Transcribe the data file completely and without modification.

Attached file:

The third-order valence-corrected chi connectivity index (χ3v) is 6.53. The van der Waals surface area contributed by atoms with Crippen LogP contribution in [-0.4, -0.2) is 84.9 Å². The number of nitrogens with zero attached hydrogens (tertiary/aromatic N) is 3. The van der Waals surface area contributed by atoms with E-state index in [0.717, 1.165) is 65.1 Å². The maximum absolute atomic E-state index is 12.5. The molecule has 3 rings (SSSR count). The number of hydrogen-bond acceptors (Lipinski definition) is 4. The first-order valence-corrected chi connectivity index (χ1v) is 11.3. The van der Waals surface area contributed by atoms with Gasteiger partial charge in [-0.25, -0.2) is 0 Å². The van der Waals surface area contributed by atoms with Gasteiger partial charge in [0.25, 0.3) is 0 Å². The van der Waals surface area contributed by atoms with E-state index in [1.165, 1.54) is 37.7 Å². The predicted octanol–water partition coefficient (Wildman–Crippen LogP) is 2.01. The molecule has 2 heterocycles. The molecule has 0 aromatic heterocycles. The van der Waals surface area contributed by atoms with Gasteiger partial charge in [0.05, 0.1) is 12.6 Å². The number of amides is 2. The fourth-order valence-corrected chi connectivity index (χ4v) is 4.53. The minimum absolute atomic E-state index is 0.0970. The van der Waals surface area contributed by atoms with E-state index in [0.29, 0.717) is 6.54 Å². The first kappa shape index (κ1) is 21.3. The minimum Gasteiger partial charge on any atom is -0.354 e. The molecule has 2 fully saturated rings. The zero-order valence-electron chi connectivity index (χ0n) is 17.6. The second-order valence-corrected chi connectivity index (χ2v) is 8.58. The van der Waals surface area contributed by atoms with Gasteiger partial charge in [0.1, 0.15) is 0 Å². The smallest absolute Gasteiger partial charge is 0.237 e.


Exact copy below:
The third-order valence-corrected chi connectivity index (χ3v) is 6.53. The van der Waals surface area contributed by atoms with Crippen LogP contribution in [-0.4, -0.2) is 84.9 Å². The number of nitrogens with zero attached hydrogens (tertiary/aromatic N) is 3. The van der Waals surface area contributed by atoms with E-state index in [0.717, 1.165) is 65.1 Å². The maximum absolute atomic E-state index is 12.5. The molecule has 3 rings (SSSR count). The number of hydrogen-bond acceptors (Lipinski definition) is 4. The first-order valence-corrected chi connectivity index (χ1v) is 11.3. The van der Waals surface area contributed by atoms with Gasteiger partial charge in [-0.25, -0.2) is 0 Å². The van der Waals surface area contributed by atoms with Gasteiger partial charge in [0.25, 0.3) is 0 Å². The van der Waals surface area contributed by atoms with E-state index in [1.165, 1.54) is 37.7 Å². The predicted octanol–water partition coefficient (Wildman–Crippen LogP) is 2.01. The molecule has 2 heterocycles. The molecule has 0 aromatic heterocycles. The van der Waals surface area contributed by atoms with Gasteiger partial charge in [0.05, 0.1) is 12.6 Å². The number of amides is 2. The fourth-order valence-corrected chi connectivity index (χ4v) is 4.53. The minimum absolute atomic E-state index is 0.0970. The van der Waals surface area contributed by atoms with E-state index in [0.29, 0.717) is 6.54 Å². The first kappa shape index (κ1) is 21.3. The minimum Gasteiger partial charge on any atom is -0.354 e. The molecule has 2 fully saturated rings. The zero-order valence-electron chi connectivity index (χ0n) is 17.6. The second-order valence-corrected chi connectivity index (χ2v) is 8.58. The van der Waals surface area contributed by atoms with Gasteiger partial charge in [0.1, 0.15) is 0 Å². The smallest absolute Gasteiger partial charge is 0.237 e.